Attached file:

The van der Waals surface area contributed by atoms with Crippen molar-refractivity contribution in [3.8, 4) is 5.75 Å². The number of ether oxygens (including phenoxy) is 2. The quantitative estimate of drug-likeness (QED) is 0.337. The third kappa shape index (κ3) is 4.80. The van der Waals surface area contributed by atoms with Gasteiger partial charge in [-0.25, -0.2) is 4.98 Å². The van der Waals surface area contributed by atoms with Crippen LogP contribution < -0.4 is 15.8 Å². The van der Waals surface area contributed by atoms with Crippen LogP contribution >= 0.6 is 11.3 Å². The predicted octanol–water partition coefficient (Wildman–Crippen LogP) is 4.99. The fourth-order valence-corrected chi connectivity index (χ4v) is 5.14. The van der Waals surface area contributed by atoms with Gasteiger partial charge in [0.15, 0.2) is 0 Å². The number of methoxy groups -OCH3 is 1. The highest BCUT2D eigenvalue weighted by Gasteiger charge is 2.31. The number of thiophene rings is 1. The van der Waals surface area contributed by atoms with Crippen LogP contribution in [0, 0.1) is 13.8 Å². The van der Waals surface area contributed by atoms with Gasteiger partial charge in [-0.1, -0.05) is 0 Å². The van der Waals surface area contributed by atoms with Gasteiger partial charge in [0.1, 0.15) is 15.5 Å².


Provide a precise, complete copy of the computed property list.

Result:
The van der Waals surface area contributed by atoms with Crippen molar-refractivity contribution in [3.8, 4) is 5.75 Å². The number of ether oxygens (including phenoxy) is 2. The quantitative estimate of drug-likeness (QED) is 0.337. The third kappa shape index (κ3) is 4.80. The van der Waals surface area contributed by atoms with Gasteiger partial charge in [-0.25, -0.2) is 4.98 Å². The van der Waals surface area contributed by atoms with Crippen LogP contribution < -0.4 is 15.8 Å². The van der Waals surface area contributed by atoms with Crippen LogP contribution >= 0.6 is 11.3 Å². The predicted octanol–water partition coefficient (Wildman–Crippen LogP) is 4.99. The fourth-order valence-corrected chi connectivity index (χ4v) is 5.14. The van der Waals surface area contributed by atoms with Gasteiger partial charge in [0.15, 0.2) is 0 Å². The number of methoxy groups -OCH3 is 1. The highest BCUT2D eigenvalue weighted by Gasteiger charge is 2.31. The number of thiophene rings is 1. The van der Waals surface area contributed by atoms with Crippen LogP contribution in [0, 0.1) is 13.8 Å². The van der Waals surface area contributed by atoms with Gasteiger partial charge in [-0.1, -0.05) is 0 Å². The van der Waals surface area contributed by atoms with Gasteiger partial charge in [0.1, 0.15) is 15.5 Å².